Thomas Jefferson once wrote that "traveling makes a man wiser, but less happy." It's a reminder that travel, at least travel as I practice it, is not just about relaxation and laying on a beach in the sun, drinking margaritas all day and dancing all night. My tours focus on the art, the culture and the history unique to each region in Europe. Each trip is a learning experience, but not everything we learn is happy or easy to digest. Among visits to the Eiffel Tower, the vineyards of Burgundy and the sun-splashed hill towns of Provence I fit in places like Oradour-sur-Glane, scene of one of the greatest tragedies of World War II.
In a small valley less than 20 miles from the famous porcelain center of Limoges, Oradour-sur-Glane is surrounded by idyllic countryside. Its hills are covered with well-tended fields, the rolling terrain broken by small river valleys and by patches of oak forest, the source of much of the French oak used in wine barrels.
By early summer of 1944, war had been raging throughout Europe for almost five years. In a small village like Oradour-sur-Glane, it was easy to ignore this. France had succumbed quickly to the German invasion, and for most of the past four years the heavy fighting had all been far to the east, in distant countries nobody from Oradour had ever visited, in towns nobody here had even heard of. Germans seldom passed through Oradour, and the people of the village were content to be left in peace.
But on June 6, 1944 the Allied Forces landed in Normandy, and France was again the center of attention. News of the invasions taking place more than 300 miles to the north drifted in slowly. Disturbingly, the Germans seemed to be holding up well. In response to the invasion, large numbers of German troops began moving up from rearward positions in southern France to drive the Allied Forces back into the sea.
French Resistance fighters, who in the past had been no more troubling to the Germans than flies to a bull, took this opportunity to launch attacks on the moving German troops, as well as sabotaging train lines, bridges, and communications points. On June 10, 1944, a regiment of soldiers from the 2nd SS-Panzer Division Das Reich was sent to the village of Oradour-sur-Glane. German command believed that the village was being used as a Resistance base, and this regiment was given orders to search the village.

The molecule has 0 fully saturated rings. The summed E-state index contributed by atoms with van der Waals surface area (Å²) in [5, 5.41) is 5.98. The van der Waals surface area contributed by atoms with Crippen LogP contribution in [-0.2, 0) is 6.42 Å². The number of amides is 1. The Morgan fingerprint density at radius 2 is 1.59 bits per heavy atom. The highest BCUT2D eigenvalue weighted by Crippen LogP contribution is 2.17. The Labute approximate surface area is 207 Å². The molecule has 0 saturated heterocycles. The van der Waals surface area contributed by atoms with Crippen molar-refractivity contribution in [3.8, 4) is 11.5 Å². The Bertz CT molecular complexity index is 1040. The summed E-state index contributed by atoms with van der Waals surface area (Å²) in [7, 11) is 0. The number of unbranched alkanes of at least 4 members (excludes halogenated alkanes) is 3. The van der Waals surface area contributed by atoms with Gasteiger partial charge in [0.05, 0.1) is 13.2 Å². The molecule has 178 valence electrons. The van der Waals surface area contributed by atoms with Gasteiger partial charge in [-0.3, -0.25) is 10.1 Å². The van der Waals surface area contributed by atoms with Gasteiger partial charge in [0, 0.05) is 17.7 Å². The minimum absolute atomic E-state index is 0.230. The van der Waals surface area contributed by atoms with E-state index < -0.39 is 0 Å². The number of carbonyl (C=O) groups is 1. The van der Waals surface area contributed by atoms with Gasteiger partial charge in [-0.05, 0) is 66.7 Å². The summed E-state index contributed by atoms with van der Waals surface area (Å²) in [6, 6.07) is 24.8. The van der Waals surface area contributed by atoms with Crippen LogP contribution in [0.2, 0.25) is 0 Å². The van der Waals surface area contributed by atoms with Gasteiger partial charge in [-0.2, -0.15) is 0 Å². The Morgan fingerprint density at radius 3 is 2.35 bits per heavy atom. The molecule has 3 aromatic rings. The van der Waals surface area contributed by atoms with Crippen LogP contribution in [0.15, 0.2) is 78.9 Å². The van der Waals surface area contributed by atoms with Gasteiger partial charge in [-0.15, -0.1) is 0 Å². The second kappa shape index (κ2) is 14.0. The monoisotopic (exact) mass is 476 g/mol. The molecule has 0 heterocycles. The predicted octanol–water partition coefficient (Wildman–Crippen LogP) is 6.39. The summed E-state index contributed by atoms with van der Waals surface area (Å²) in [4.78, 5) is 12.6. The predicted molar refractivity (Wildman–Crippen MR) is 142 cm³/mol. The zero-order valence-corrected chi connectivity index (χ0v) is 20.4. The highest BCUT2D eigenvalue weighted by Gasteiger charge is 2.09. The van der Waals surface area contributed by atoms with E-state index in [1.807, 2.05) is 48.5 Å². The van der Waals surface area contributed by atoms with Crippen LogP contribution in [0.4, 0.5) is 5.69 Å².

Under the command of Sturmbahnführer Adolf Diekmann, the 180-man unit arrived in the village shortly before 14:00, while most people in the village where in the middle of their midday meal. The troops moved quickly to seal off all of the roads in and out of the village to prevent any entry and exit. Diekmann called for the mayor, and gave the order that all inhabitants of the village were to assemble at the fairgrounds for an identity check.
By 15:00 nearly 650 citizens of Oradour were assembled on the fairgrounds. The SS troops had set up machine guns on tripods, as a normal precaution against the superior numbers of townspeople. While it may have been natural for the people of Oradour to feel uneasy, the soldiers repeatedly told them this was just an identity check, so no one seemed overly alarmed. Occasionally, isolated gun shots rang out in the distance. That was more alarming.
Quiet conversations rippled through the crowd. The baker, Maurice Compain, asked that he be allowed to tend to his ovens, as he had bread baking, but the soldiers told him they would take care of it. While he doubted this, there was nothing he could do, and he returned to the assembled crowd.
At this point the SS began separating the women and children from the men, and fear among the citizens greatly increased. To allay this, they were told that the Germans had information that there was a cache of weapons, ammunition and other illegal items hidden in the town. It was better if the women and children waited in the church while the town was searched. Several hundred women and children were marched to the church and locked inside. The men were divided into six groups, and taken to various barns or garages around the town.
At around 16:00, soldiers carried a large wooden box into the church. Fuses dangling out of the sides were lit, and the box exploded with a ferocious bang. Choking smoke filled the inside of the building, and the pews began to burn. With the inside of the church in complete pandemonium, Marguerite Rouffanche made her way to the sacristy at the rear of the church, and sat next to her daughter on a step to escape the smoke.